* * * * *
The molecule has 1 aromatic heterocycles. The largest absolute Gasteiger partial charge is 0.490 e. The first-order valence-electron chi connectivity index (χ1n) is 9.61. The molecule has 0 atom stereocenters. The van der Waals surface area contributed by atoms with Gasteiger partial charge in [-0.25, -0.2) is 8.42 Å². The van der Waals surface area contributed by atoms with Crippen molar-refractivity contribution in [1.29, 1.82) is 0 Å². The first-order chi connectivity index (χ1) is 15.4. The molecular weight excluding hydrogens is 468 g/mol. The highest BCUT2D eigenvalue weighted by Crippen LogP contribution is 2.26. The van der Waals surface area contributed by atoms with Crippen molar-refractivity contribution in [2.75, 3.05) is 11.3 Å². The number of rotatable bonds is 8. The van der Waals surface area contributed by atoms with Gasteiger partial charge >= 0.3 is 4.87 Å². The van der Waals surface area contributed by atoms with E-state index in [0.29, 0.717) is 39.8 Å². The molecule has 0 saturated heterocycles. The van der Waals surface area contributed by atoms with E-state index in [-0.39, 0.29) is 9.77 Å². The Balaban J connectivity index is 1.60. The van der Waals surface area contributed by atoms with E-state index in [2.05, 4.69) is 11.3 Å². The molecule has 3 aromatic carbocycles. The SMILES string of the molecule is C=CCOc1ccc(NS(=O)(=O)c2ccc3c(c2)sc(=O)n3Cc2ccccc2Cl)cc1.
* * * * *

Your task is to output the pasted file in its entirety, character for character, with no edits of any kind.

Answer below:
The molecule has 1 aromatic heterocycles. The largest absolute Gasteiger partial charge is 0.490 e. The first-order valence-electron chi connectivity index (χ1n) is 9.61. The molecule has 0 atom stereocenters. The van der Waals surface area contributed by atoms with Gasteiger partial charge in [-0.25, -0.2) is 8.42 Å². The van der Waals surface area contributed by atoms with Crippen molar-refractivity contribution in [1.29, 1.82) is 0 Å². The first-order chi connectivity index (χ1) is 15.4. The molecular weight excluding hydrogens is 468 g/mol. The highest BCUT2D eigenvalue weighted by Crippen LogP contribution is 2.26. The van der Waals surface area contributed by atoms with Crippen molar-refractivity contribution in [2.75, 3.05) is 11.3 Å². The number of rotatable bonds is 8. The van der Waals surface area contributed by atoms with Gasteiger partial charge >= 0.3 is 4.87 Å². The van der Waals surface area contributed by atoms with E-state index in [0.29, 0.717) is 39.8 Å². The molecule has 0 saturated heterocycles. The van der Waals surface area contributed by atoms with E-state index in [-0.39, 0.29) is 9.77 Å². The Balaban J connectivity index is 1.60. The van der Waals surface area contributed by atoms with E-state index in [2.05, 4.69) is 11.3 Å². The molecule has 3 aromatic carbocycles. The SMILES string of the molecule is C=CCOc1ccc(NS(=O)(=O)c2ccc3c(c2)sc(=O)n3Cc2ccccc2Cl)cc1.